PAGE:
Unmanned Aerial Vehicles:
Major Management Issues Facing DOD's Development and Fielding Efforts
GAO-04-530T: Published: Mar 17, 2004. Publicly Released: Mar 17, 2004.
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The current generation of unmanned aerial vehicles (UAVs) has been under development since the 1980s. UAVs were used in Afghanistan and Iraq in 2002 and 2003 to observe, track, target, and strike enemy forces. These successes have heightened interest in UAVs within the Department of Defense (DOD). Congress has been particularly interested in DOD's approach to managing the growing number of UAV programs. GAO was asked to summarize (1) the results of its most current report on DOD's approach to developing and fielding UAVs1 and the extent to which the approach provides reasonable assurance that its investment will lead to effective integration of UAVs into the force structure, and (2) the major management issues GAO has identified in prior reports on UAV research and development.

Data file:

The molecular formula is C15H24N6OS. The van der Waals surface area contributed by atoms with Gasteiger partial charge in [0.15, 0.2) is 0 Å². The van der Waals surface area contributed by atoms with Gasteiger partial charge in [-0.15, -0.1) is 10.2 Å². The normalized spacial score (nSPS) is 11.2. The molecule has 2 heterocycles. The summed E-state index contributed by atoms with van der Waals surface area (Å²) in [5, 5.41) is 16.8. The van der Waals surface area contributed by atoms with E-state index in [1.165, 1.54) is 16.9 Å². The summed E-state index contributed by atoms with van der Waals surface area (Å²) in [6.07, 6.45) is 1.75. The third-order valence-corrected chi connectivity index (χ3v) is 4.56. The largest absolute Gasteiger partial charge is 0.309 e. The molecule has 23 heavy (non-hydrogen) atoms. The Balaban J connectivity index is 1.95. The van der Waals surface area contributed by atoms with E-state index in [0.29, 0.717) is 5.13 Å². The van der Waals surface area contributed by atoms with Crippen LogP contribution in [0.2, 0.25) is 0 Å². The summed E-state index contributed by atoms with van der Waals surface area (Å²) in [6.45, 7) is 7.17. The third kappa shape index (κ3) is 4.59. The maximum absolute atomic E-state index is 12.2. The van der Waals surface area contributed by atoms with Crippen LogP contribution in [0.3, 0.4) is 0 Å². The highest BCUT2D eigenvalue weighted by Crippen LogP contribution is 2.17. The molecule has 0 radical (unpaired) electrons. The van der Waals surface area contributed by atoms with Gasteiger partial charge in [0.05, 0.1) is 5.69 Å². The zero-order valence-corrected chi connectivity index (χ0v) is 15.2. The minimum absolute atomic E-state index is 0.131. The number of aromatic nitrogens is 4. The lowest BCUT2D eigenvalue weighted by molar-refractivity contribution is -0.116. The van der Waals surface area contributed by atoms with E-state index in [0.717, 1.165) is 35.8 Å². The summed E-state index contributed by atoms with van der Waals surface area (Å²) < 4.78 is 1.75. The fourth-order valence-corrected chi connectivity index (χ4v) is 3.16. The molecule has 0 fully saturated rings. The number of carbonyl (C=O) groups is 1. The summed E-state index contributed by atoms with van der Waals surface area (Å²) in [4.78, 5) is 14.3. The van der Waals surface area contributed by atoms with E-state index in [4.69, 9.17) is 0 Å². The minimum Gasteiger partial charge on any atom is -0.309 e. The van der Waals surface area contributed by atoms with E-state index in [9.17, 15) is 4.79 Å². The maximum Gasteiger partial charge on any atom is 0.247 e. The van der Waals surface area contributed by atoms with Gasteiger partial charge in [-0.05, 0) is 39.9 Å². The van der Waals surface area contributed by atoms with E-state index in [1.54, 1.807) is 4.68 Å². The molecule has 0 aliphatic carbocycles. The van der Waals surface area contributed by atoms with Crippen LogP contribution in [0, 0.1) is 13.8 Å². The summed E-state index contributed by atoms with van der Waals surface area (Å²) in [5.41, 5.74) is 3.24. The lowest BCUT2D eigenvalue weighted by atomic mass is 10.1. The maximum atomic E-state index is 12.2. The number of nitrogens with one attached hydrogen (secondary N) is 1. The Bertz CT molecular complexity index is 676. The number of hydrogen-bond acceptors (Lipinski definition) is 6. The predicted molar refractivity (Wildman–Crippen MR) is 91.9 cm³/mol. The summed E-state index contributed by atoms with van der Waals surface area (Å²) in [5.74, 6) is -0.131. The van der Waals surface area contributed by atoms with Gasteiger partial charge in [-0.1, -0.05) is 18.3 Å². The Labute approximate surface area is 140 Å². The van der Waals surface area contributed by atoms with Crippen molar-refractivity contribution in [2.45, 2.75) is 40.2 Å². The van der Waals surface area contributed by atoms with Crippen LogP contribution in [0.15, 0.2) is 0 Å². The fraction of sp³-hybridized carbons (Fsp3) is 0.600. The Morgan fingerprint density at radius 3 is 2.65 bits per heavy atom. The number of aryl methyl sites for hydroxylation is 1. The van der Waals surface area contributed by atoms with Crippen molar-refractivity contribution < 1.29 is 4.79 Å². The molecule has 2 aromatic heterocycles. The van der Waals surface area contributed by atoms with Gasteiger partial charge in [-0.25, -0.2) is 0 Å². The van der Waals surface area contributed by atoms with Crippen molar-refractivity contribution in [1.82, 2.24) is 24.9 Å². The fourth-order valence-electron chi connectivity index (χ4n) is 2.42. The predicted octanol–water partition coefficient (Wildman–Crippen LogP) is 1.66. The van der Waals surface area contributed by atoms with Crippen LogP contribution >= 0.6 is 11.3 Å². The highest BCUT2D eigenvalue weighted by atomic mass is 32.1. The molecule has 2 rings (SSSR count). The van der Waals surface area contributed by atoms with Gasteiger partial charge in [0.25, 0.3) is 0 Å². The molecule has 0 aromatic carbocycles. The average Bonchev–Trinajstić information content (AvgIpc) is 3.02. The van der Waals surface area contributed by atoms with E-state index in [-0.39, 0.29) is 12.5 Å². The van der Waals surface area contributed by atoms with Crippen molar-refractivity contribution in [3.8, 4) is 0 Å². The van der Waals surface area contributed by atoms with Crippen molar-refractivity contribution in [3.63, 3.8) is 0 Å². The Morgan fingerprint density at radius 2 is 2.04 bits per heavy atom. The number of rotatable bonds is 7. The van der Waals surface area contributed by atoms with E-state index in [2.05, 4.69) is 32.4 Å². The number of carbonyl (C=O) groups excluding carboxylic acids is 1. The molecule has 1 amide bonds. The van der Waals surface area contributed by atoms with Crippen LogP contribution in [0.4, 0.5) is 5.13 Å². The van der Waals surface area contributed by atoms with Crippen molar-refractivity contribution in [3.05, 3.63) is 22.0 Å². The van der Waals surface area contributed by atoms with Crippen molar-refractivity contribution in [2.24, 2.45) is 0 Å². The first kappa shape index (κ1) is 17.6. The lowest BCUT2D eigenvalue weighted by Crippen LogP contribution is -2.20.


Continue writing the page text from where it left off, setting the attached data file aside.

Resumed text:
GAO's most recent report points out that while DOD has taken some positive steps, its approach to UAV planning still does not provide reasonable assurance that the significant Congressional investment in UAVs will result in their effective integration into the force structure. In 2001, DOD established the joint UAV Planning Task Force in the Office of the Secretary of Defense to promote a common vision for UAV-related efforts and to establish interoperability standards. To communicate its vision and promote UAV interoperability, the task force issued the 2002 UAV Roadmap. While the Roadmap provides some strategic guidance for the development of UAV technology, neither the Roadmap nor other documents represent a comprehensive strategic plan to ensure that the services and other DOD agencies focus development efforts on systems that complement each other, will perform the range of priority missions needed, and avoid duplication. Moreover, the Task Force has only advisory authority and, as such, cannot compel the services to adopt its suggestions. GAO's prior work supports the need for effective oversight of individual UAV programs at the departmental level. UAVs have suffered from requirements growth, risky acquisition strategies, and uncertain funding support within the services. Some programs have been terminated. Success has been achieved as a result of top-level intervention and innovative acquisition approaches. For example, in 2003, the Office of the Secretary of Defense had to intervene to keep the Unmanned Combat Air Vehicle program viable. As UAV programs grow in the future, they will face challenges in the form of increased funding competition, greater demand for capabilities, and spectrum and airspace limitations. Moreover, UAVs are no longer an additional "nice-to-have" capability; they are becoming essential to the services' ability to conduct modern warfare. Meeting these challenges will require continued strong leadership, building on the UAV Roadmap and Planning Task Force as GAO has recommended.